Tragic flying death leads to scholarship
THEY still expect their daughter Joanne to walk through the door.
Gryff and Kay Ethell, of Lismore, find it difficult to put into words the grief they are going through after their 20-year-old daughter Joanne died in a plane crash in Sydney's West last year.
But now that grief has a purpose.
The Joanne Ethell Memorial Scholarship, has been set up in conjunction with the Northern Rivers Aero Club and will offer the first step for anyone who wants an aeronautical career, Mr Ethell said.
It was chief flying instructor Bill Kiernan, of the aero club, Joanne's first flight instructor, who helped put the scholarship together.
Worth $3000 in instruction time, the scholarship will be offered every second year.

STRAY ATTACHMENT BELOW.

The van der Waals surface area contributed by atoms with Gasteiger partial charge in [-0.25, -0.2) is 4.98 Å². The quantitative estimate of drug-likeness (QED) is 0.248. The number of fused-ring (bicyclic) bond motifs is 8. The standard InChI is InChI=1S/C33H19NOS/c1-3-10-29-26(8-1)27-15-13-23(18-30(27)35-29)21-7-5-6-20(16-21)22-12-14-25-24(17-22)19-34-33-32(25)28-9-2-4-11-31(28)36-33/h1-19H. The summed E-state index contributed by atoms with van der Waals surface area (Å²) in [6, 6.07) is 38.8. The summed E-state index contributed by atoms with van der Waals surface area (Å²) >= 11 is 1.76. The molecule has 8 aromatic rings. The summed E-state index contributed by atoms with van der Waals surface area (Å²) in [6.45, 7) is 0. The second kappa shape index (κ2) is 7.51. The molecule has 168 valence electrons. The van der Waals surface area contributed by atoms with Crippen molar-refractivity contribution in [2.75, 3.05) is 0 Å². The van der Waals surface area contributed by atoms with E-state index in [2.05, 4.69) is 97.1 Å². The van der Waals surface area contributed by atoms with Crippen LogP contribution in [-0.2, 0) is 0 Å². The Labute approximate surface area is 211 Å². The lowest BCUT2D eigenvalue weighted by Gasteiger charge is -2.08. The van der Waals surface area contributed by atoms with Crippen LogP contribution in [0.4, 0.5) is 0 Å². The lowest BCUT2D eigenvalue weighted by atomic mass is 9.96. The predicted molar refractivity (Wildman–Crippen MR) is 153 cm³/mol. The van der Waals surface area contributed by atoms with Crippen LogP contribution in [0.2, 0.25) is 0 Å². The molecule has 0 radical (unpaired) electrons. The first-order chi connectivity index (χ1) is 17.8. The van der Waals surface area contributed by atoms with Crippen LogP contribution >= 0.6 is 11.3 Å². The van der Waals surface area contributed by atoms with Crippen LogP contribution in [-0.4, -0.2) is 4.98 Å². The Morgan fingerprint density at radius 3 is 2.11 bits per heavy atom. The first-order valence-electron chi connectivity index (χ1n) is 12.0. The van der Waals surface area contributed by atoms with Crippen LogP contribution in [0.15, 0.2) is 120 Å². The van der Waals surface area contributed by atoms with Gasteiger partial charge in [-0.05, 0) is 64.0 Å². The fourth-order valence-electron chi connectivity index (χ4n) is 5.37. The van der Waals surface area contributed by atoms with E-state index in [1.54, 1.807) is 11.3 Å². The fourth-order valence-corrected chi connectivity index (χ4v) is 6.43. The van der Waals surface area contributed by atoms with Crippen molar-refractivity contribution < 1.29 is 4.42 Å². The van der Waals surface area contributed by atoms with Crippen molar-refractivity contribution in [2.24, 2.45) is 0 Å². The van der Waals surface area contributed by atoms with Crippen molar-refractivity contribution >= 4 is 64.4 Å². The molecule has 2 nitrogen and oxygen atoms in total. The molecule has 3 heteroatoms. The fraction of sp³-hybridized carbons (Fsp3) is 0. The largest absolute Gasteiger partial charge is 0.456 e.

Joanne started flying when she was 15 but couldn't officially take her first solo flight until she was 16.
Her parents could see how keen she was - and it wasn't surprising.
Mr Ethell has his own plane, as did his father, Byron Bay doctor Guy Ethell who flew across the country to see patients.
It must run in the family because Joanne's dream was to be a pilot for the Royal Flying Doctor Service. She spoke of this in her last conversation with Mr Ethell just a few days before the tragic accident.
Joanne, a flying instructor, and the student in the Cessna 152 were both killed when their plane was in a collision with another in the skies above Bankstown, Sydney.
It was Saturday, December 18, and as Mr Ethell sat down to watch the cricket on television a newsflash announced a mid-air collision.
He knew it was Joanne and immediately phoned his wife.
This personal family tragedy has not affected the Ethell's enthusiasm for flying.
They hope people who are keen to learn can be given the first step in their own flying dreams.
Contact the aero club on 6621 4844 for more information.